Organization also plays a role in setup. In the photo below, you see we had lots of kids' toys (front and center) and outdoor furniture (clustered on the side) - organized to catch shoppers' attention. We placed big items and 'mantiques' on the edges so the guys would stop (and so the bigger items could be easily hauled away), while the gals' things were set deeper inside (vintage textiles, hats, purses, etc.). Kids were drawn right into the center where the toys were.
Organization also applies to how you pack your things for the sale. We had to be ready to unload at 6:30 am for an 8 am start, so we had four vehicles (for three rented spaces) packed at least one day prior. The fourth vehicle was driven by sister M's husband, who carried all the tables, which we pulled out immediately upon landing our spots. We set up collectively, sharing the three spaces among us, which also facilitates us helping each other with sales. Below is a compilation of all the junk in our trunks (and then some!). The draped trunk in the bottom right frame is where all the tables were.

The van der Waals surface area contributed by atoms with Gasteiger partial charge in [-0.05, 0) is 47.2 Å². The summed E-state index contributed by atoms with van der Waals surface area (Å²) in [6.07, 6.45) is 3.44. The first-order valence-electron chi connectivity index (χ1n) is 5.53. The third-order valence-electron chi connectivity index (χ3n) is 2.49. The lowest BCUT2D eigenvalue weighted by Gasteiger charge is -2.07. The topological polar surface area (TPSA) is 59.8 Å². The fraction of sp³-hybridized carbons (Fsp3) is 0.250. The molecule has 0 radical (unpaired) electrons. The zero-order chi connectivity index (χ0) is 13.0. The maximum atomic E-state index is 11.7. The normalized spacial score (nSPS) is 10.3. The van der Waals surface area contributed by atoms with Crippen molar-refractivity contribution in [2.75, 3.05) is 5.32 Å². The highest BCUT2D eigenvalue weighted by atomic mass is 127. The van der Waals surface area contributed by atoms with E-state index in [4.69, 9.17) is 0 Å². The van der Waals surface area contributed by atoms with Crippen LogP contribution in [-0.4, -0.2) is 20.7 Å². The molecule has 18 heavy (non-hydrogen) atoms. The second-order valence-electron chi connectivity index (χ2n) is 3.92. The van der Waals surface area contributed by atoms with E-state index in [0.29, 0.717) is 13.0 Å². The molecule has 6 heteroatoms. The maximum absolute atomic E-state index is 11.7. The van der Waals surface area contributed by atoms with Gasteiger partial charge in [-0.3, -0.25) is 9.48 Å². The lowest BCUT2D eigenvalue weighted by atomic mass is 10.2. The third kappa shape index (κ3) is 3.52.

2) Price Everything in Advance, Carry Supplies, Make Signs: you won't have time to answer questions on pricing during the sale, you'll be so busy unloading and selling! Pre-priced stickers can be bought at the Dollar Tree - very handy - but you'll need blank stickers and threaded tags for things, too. Buy cheap plastic drop cloths ($2 or so at Lowe's) to lay on the ground in case it's rained the night before or it's damp from morning dew. Carry tape, markers, extra price stickers & tags - you'll need them - and wear an apron to put them in! Package things like cushions and quilts in clear plastic bags (our city provides clear waste bags, and they're great for this purpose), so things stay clean and so that it makes it easy for shoppers to see and take away conveniently. We brought paper and extra bags to assist shoppers with purchases, too. We make signs on the computer to increase pricing visibility for passersby, perhaps those a little timid to step into our space (until they read the signs!). We slip the signs into plastic sheet protectors and tape them to our displays. The photo below shows a couple examples of those signs, packed and placed with items, ready to go. It goes without saying you should carry a good mix of seed money, with plenty of Georges (ones) to start. Coins are necessary if you sell items for less than $1.